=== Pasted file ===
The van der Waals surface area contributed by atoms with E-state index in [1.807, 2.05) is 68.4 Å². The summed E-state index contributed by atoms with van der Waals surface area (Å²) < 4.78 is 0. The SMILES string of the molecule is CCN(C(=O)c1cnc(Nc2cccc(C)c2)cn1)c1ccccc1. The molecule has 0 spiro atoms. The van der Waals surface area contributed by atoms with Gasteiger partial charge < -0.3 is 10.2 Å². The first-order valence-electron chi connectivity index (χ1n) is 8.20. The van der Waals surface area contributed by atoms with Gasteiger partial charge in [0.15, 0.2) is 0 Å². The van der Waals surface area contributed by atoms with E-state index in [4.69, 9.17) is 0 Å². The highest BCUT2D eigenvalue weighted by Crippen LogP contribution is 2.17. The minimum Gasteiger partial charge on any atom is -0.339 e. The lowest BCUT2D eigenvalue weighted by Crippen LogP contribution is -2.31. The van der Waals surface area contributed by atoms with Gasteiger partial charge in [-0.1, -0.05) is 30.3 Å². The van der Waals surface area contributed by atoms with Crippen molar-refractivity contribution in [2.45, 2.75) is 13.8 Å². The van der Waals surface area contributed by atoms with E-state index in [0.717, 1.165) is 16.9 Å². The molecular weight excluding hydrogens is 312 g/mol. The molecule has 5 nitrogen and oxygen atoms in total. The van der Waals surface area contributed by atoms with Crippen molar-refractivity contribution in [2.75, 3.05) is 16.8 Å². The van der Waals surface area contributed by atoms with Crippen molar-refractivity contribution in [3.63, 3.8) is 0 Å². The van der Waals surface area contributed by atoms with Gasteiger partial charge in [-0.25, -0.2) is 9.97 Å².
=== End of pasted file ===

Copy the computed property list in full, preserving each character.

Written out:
The van der Waals surface area contributed by atoms with E-state index in [1.807, 2.05) is 68.4 Å². The summed E-state index contributed by atoms with van der Waals surface area (Å²) < 4.78 is 0. The SMILES string of the molecule is CCN(C(=O)c1cnc(Nc2cccc(C)c2)cn1)c1ccccc1. The molecule has 0 spiro atoms. The van der Waals surface area contributed by atoms with Gasteiger partial charge < -0.3 is 10.2 Å². The first-order valence-electron chi connectivity index (χ1n) is 8.20. The van der Waals surface area contributed by atoms with Gasteiger partial charge in [0.15, 0.2) is 0 Å². The van der Waals surface area contributed by atoms with E-state index in [4.69, 9.17) is 0 Å². The highest BCUT2D eigenvalue weighted by Crippen LogP contribution is 2.17. The minimum Gasteiger partial charge on any atom is -0.339 e. The lowest BCUT2D eigenvalue weighted by Crippen LogP contribution is -2.31. The van der Waals surface area contributed by atoms with Gasteiger partial charge in [-0.1, -0.05) is 30.3 Å². The van der Waals surface area contributed by atoms with Crippen molar-refractivity contribution in [2.45, 2.75) is 13.8 Å². The van der Waals surface area contributed by atoms with E-state index in [0.717, 1.165) is 16.9 Å². The molecular weight excluding hydrogens is 312 g/mol. The molecule has 5 nitrogen and oxygen atoms in total. The van der Waals surface area contributed by atoms with Crippen molar-refractivity contribution in [2.75, 3.05) is 16.8 Å². The van der Waals surface area contributed by atoms with Crippen molar-refractivity contribution in [3.63, 3.8) is 0 Å². The van der Waals surface area contributed by atoms with Gasteiger partial charge in [-0.25, -0.2) is 9.97 Å².